Emil Oldenburg, the co-founder and Chief Technology Officer of bitcoin.com (not to be confused with the official bitcoin.org website) has sold all his Bitcoins and switched to Bitcoin Cash, a hard fork of Bitcoin created in August 2017. He said others will do the same after they realize it is not easily convertible into cash. Bitcoin is “as good as useless” and has no future as a tradeable currency says Emil Oldenburg, the co-founder and CTO of bitcoin.com, one of the world’s largest bitcoin websites. Oldenburg is also the co-founder of Safello, a Swedish bitcoin exchange. “When people realize how bitcoin works, they will start to sell,” he said.
He said that bitcoin’s drawbacks are high fees and transaction lead times – a heated topic of discussion in the community today – and resistance to change from people running the old bitcoin network. Oldenburg believes there’s a brighter future for Bitcoin Cash, a spinoff currency of bitcoin that is now being actively promoted by bitcoin.com.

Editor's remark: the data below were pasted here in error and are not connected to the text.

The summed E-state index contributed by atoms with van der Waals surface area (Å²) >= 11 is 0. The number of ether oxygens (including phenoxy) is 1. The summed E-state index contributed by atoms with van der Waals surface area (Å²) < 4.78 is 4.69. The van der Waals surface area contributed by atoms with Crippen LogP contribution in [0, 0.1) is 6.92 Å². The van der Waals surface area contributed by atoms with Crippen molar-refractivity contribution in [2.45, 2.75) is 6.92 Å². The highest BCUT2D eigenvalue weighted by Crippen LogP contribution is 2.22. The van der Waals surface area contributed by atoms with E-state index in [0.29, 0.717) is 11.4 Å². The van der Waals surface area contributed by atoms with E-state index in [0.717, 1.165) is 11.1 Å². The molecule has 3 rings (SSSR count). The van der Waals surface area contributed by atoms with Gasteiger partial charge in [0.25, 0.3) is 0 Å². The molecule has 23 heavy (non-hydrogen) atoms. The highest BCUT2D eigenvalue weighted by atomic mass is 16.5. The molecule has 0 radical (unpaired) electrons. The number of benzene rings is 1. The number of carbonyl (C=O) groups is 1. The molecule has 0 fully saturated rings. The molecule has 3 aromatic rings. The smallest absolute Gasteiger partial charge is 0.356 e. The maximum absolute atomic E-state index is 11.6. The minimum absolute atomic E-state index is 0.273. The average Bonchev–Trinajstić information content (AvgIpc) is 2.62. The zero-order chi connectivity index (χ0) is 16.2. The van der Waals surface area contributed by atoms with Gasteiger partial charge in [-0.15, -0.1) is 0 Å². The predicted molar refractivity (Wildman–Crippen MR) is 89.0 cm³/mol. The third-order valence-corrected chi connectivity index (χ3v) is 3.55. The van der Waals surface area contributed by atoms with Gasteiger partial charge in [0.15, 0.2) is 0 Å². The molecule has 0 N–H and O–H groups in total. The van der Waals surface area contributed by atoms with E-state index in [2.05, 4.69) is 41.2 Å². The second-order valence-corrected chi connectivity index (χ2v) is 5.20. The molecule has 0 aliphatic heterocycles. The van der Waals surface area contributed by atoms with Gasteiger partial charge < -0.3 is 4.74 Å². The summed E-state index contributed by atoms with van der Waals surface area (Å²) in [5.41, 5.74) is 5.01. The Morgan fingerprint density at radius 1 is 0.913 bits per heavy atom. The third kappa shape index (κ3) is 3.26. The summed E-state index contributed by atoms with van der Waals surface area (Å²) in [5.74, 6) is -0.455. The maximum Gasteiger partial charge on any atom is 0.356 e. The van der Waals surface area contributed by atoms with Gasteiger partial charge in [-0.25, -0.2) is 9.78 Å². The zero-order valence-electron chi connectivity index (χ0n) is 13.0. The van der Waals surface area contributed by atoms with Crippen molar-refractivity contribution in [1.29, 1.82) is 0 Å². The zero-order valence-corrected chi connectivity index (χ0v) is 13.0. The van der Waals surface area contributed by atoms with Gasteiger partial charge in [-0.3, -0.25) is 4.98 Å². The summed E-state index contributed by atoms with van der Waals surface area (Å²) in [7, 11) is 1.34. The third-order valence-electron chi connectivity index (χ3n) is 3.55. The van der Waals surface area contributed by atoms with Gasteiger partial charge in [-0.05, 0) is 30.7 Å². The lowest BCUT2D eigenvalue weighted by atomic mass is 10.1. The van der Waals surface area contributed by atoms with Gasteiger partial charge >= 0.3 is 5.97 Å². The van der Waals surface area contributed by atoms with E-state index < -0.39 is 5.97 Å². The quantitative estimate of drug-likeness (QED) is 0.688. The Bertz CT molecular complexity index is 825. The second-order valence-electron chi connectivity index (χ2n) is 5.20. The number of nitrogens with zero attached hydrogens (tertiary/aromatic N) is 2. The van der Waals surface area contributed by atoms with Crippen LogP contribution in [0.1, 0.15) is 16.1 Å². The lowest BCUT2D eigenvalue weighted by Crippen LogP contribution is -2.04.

In an interview with local Swedish news site, translated into English on, Oldenburg said:
“When I sold my BTC I had to pay 50 dollars and wait 12 hours for the transaction to go through because of this. It’s completely unreasonable.”
He also went on to say:
“An investment in bitcoin right now I would say is the most risky investment you can make. It is an extremely high risk. I’ve actually sold all my bitcoins recently and switched to bitcoin cash.”
As most people know at this point, bitcoin technology is complicated. But simplified, a “mining” in their network is a person who helps to develop new bitcoins. “One example is that it is run by people aged 25-40 who live somewhere where there is cheap electricity, such as China, and has type 10,000 computers in a giant server hall. It’s a very big operation, and usually people have capital investors in the back, “says Emil Oldenburg.
Oldenburg’s big problem with bitcoin is high transaction costs and lead times. Indeed, by some counts, bitcoin transaction fees are doubling every three months, and it now takes on average 4,5 hours to confirm a bitcoin transaction. Ars Technica reported that fees reached $26 per trade recently.